REGIONAL— Gary Albertson and attorney John Colosimo are offering no apology nor explanation for their submission of a false affidavit in their ongoing lawsuit against the Timberjay newspapers. The lawsuit, filed by Gary and Edna Albertson, is asking District Court Judge James Florey to order the Timberjay’s majority owners Marshall Helmberger and Jodi Summit to buy the Albertsons’ minority interest in the business for more than its market value.
The Albertsons, who own the Tower News and Cook News Herald, directly compete with the Timberjay. They purchased shares in the rival newspaper from a minority stockholder 19 years ago, without telling Helmberger or Summit in advance, and have been threatening the Timberjay’s majority owners with legal action ever since. They served their lawsuit in December 2015.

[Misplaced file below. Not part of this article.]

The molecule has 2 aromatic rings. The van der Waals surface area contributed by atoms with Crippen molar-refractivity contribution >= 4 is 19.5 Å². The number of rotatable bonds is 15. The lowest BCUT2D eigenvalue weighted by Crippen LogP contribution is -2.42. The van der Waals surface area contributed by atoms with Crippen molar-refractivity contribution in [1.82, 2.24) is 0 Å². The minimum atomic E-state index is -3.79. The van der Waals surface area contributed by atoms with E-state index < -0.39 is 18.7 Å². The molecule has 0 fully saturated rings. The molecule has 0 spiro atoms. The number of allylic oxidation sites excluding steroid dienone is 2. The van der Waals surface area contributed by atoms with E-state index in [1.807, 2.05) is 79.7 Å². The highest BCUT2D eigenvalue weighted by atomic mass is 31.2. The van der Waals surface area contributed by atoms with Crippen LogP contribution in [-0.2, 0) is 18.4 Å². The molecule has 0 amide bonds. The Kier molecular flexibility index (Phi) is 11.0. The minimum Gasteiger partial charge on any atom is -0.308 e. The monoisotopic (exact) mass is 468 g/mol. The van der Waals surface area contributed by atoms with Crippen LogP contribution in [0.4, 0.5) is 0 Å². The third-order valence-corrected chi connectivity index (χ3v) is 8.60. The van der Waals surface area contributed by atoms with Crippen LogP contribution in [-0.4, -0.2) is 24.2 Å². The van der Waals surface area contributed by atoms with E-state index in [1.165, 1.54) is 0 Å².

Minority stock in small closely-held companies is notoriously difficult to sell, which is why the Albertsons are seeking to force Helmberger and Summit to buy them out or have the court dissolve the Timberjay so they can recoup some of their investment. The Timberjay is asking the court to dismiss the case and require the Albertsons to pay the company’s attorney’s fees due to the baseless nature of their suit.
Courts don’t have authority to force a buyout, unless the shareholders seeking such an order can show that the majority shareholders engaged in improper or illegal activity. The Albertsons have presented no actual evidence to the court of wrongdoing on the part of the Timberjay’s majority owners. But in a final brief to the judge before a pending ruling on a motion that could end the case, the Albertsons argue that court intervention is justified because they haven’t received dividends as shareholders.